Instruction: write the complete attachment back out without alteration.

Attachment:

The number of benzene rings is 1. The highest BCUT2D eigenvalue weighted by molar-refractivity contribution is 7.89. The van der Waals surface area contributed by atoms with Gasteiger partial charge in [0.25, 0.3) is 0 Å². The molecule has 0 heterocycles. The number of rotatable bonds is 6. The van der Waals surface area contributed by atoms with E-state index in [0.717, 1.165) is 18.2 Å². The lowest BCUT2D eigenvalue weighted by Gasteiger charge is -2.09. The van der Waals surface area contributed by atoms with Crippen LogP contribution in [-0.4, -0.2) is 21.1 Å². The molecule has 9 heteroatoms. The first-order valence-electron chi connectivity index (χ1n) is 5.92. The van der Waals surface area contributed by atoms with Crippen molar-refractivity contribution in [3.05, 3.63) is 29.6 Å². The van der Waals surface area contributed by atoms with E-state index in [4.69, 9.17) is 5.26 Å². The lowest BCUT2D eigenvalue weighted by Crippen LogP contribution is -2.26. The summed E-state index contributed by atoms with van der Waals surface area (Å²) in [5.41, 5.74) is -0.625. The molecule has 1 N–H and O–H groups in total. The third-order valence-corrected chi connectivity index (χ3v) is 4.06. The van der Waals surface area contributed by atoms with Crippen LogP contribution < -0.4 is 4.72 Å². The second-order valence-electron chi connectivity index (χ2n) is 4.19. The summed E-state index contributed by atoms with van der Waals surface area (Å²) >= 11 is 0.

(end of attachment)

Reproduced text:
The number of benzene rings is 1. The highest BCUT2D eigenvalue weighted by molar-refractivity contribution is 7.89. The van der Waals surface area contributed by atoms with Gasteiger partial charge in [0.25, 0.3) is 0 Å². The molecule has 0 heterocycles. The number of rotatable bonds is 6. The van der Waals surface area contributed by atoms with E-state index in [0.717, 1.165) is 18.2 Å². The lowest BCUT2D eigenvalue weighted by Gasteiger charge is -2.09. The van der Waals surface area contributed by atoms with Crippen LogP contribution in [-0.4, -0.2) is 21.1 Å². The molecule has 9 heteroatoms. The first-order valence-electron chi connectivity index (χ1n) is 5.92. The van der Waals surface area contributed by atoms with Crippen molar-refractivity contribution in [3.05, 3.63) is 29.6 Å². The van der Waals surface area contributed by atoms with E-state index in [4.69, 9.17) is 5.26 Å². The lowest BCUT2D eigenvalue weighted by Crippen LogP contribution is -2.26. The summed E-state index contributed by atoms with van der Waals surface area (Å²) in [5.41, 5.74) is -0.625. The molecule has 1 N–H and O–H groups in total. The third-order valence-corrected chi connectivity index (χ3v) is 4.06. The van der Waals surface area contributed by atoms with Crippen LogP contribution < -0.4 is 4.72 Å². The second-order valence-electron chi connectivity index (χ2n) is 4.19. The summed E-state index contributed by atoms with van der Waals surface area (Å²) >= 11 is 0.